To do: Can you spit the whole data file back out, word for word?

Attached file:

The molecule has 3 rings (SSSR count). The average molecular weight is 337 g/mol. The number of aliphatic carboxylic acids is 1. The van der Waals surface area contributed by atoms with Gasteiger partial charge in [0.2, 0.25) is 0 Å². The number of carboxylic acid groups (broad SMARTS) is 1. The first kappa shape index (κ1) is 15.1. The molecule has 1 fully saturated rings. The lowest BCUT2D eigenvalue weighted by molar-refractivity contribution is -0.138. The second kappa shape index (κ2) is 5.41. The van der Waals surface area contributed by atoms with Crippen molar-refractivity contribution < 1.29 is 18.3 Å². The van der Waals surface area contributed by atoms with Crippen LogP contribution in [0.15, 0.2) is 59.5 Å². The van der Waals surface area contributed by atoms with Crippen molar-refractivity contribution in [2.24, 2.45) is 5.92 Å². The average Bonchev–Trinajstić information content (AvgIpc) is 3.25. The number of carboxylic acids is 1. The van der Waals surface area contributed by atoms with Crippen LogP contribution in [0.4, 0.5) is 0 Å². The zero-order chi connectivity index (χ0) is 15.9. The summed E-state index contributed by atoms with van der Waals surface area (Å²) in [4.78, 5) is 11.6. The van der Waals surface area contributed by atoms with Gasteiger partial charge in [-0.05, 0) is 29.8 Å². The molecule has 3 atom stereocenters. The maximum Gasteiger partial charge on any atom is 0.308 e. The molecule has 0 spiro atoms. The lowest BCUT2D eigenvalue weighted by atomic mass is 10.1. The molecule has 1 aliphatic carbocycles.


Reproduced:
The molecule has 3 rings (SSSR count). The average molecular weight is 337 g/mol. The number of aliphatic carboxylic acids is 1. The van der Waals surface area contributed by atoms with Gasteiger partial charge in [0.2, 0.25) is 0 Å². The number of carboxylic acid groups (broad SMARTS) is 1. The first kappa shape index (κ1) is 15.1. The molecule has 1 fully saturated rings. The lowest BCUT2D eigenvalue weighted by molar-refractivity contribution is -0.138. The second kappa shape index (κ2) is 5.41. The van der Waals surface area contributed by atoms with Crippen molar-refractivity contribution < 1.29 is 18.3 Å². The van der Waals surface area contributed by atoms with Crippen LogP contribution in [0.15, 0.2) is 59.5 Å². The van der Waals surface area contributed by atoms with Crippen molar-refractivity contribution in [2.24, 2.45) is 5.92 Å². The average Bonchev–Trinajstić information content (AvgIpc) is 3.25. The number of carboxylic acids is 1. The van der Waals surface area contributed by atoms with Crippen LogP contribution in [0.4, 0.5) is 0 Å². The zero-order chi connectivity index (χ0) is 15.9. The summed E-state index contributed by atoms with van der Waals surface area (Å²) in [4.78, 5) is 11.6. The van der Waals surface area contributed by atoms with Gasteiger partial charge in [-0.05, 0) is 29.8 Å². The molecule has 3 atom stereocenters. The maximum Gasteiger partial charge on any atom is 0.308 e. The molecule has 0 spiro atoms. The lowest BCUT2D eigenvalue weighted by atomic mass is 10.1. The molecule has 1 aliphatic carbocycles.